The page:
Since its premier at this year’s SXSW Film Festival, Booksmart has been touted as “female Superbad“. Now while the plots are similar (a duo of unpopular teens try to get to a party while testing their friendship) and Booksmart being just as funny – which is incredibly high praise coming from someone who thinks Superbad is an all-time comedy – the movies are incredibly different. Booksmart isn’t “female Superbad“. Booksmart is its own movie and offers up its own brand of comedy, relevant themes for those in high school and beyond, and star-making performances from Kaitlyn Dever and Beanie Feldstein.
On the eve of their high school graduation, Amy (Kaitlyn Dever) and Molly (Beanie Feldstein), two academic superstars and best friends, realize they should have worked less and played more. Determined not to fall short of their peers, the girls try to cram four years of fun into one night.
Dever and Feldstein are both young actresses who have been making their way around T.V. and movies for the last couple years, never as the leads, but more as supporting characters. Booksmart is their coming out party as leading ladies and they own it, both giving spectacular performances that will shoot their stars right to the very top. Both have perfect comedic timing, each bringing their own comedic touches to their rolls, yet balance it with sincerity and authenticity. Both Amy and Molly think they have it all figured out and think that they did high school right. But in reality, both are incredibly confused and begin to realize their plan may not have been the correct one. Amy is also dealing with recently coming out and having a crush on a girl at school, yet doesn’t know how to do about it, nor read the signals as to if the girl is into her or not. Dever and Feldstein make Amy and Molly rounded, realistic characters you’ll relate to and fall in love with.
What’s best about the performances of Dever and Feldstein is the seamless chemistry between the two. The first time we see the two interact is an impromptu dance party outside Amy’s car to no music before school. This scene starts their whole journey off, immediately setting the tone for how fun, weird, and close these two are as friends. This pays off for us throughout the film, as the two go on an emotional journey that pushes their friendship to the limit and taking us on the the journey. Though only knowing these girls for only one day in their life, we are all-in on their relationship and director Olivia Wilde makes sure that we feel the emotions they feel throughout the night.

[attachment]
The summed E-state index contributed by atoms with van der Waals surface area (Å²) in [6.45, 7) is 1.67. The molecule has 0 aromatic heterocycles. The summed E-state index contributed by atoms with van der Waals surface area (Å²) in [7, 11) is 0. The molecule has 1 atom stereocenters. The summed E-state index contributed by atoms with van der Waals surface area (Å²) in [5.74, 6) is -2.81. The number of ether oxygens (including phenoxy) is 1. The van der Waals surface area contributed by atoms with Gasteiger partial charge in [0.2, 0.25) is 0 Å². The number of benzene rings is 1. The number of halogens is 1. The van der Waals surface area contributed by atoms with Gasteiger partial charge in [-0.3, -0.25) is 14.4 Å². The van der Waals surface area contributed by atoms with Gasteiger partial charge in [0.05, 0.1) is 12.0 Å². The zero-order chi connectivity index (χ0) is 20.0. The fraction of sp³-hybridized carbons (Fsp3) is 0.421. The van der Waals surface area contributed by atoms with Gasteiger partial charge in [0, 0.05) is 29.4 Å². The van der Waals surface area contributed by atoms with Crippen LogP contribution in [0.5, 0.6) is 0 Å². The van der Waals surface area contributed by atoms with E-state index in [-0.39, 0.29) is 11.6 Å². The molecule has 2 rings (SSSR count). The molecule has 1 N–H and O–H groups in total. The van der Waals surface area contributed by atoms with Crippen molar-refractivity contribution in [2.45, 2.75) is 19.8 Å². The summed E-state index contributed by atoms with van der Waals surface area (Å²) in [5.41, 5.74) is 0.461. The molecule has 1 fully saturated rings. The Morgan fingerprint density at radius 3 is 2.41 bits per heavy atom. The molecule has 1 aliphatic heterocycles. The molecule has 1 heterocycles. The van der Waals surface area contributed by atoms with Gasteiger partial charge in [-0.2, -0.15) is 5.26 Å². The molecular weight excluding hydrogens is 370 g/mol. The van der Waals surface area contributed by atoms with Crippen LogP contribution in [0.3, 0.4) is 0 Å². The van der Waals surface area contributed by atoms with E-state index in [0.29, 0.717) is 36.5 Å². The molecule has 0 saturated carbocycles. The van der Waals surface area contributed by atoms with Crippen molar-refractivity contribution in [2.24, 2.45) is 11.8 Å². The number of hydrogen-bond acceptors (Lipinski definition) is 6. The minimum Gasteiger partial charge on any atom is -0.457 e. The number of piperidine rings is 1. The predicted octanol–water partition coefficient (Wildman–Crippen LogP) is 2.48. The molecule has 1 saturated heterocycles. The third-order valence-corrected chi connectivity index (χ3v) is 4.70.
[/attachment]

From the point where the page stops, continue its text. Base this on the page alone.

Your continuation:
Olivia Wilde’s debut film is one for the books. Working from a whip-smart script from Susanna Fogel, Emily Halpern, Sarah Haskins, and Katie Silberban, Wilde made a coming of age comedy that looks at modern high school, friendship, growing up, and letting go and having a good time. This is also a film about the strength of women and the positives of looking out for one another. Rather than stereotype other girls and judge them for their actions, regardless of if you would do those actions or not, looking out one another makes you and every other woman stronger. From behind the camera to in front of it and on-screen, this movie is all about the strength of women.
Booksmart is far and away the best comedy of the year and I’ll be damned if I find one better. Director Olivia Wilde has crafted one of the truly great high school comedies of the decade featuring endless laughs, a relatable story, and perfect performances from Kaitlyn Dever and Beanie Feldstein.
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